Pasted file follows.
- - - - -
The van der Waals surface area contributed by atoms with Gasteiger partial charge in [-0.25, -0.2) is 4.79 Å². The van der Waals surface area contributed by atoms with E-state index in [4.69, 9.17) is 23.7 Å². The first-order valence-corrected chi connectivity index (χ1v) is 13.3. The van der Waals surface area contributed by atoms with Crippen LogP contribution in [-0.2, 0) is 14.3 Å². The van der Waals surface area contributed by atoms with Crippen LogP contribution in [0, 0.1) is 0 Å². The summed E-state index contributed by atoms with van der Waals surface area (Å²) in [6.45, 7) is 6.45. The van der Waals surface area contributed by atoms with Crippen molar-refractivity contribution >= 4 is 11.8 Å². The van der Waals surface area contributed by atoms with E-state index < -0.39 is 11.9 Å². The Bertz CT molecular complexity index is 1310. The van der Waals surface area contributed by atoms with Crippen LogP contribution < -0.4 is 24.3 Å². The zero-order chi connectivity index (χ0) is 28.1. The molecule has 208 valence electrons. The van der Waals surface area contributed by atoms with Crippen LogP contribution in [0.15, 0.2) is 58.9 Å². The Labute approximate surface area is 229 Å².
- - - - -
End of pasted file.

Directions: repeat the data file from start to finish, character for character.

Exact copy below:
The van der Waals surface area contributed by atoms with Gasteiger partial charge in [-0.25, -0.2) is 4.79 Å². The van der Waals surface area contributed by atoms with E-state index in [4.69, 9.17) is 23.7 Å². The first-order valence-corrected chi connectivity index (χ1v) is 13.3. The van der Waals surface area contributed by atoms with Crippen LogP contribution in [-0.2, 0) is 14.3 Å². The van der Waals surface area contributed by atoms with Crippen LogP contribution in [0, 0.1) is 0 Å². The summed E-state index contributed by atoms with van der Waals surface area (Å²) in [6.45, 7) is 6.45. The van der Waals surface area contributed by atoms with Crippen molar-refractivity contribution >= 4 is 11.8 Å². The van der Waals surface area contributed by atoms with E-state index < -0.39 is 11.9 Å². The Bertz CT molecular complexity index is 1310. The van der Waals surface area contributed by atoms with Crippen LogP contribution < -0.4 is 24.3 Å². The zero-order chi connectivity index (χ0) is 28.1. The molecule has 208 valence electrons. The van der Waals surface area contributed by atoms with Crippen LogP contribution in [0.15, 0.2) is 58.9 Å². The Labute approximate surface area is 229 Å².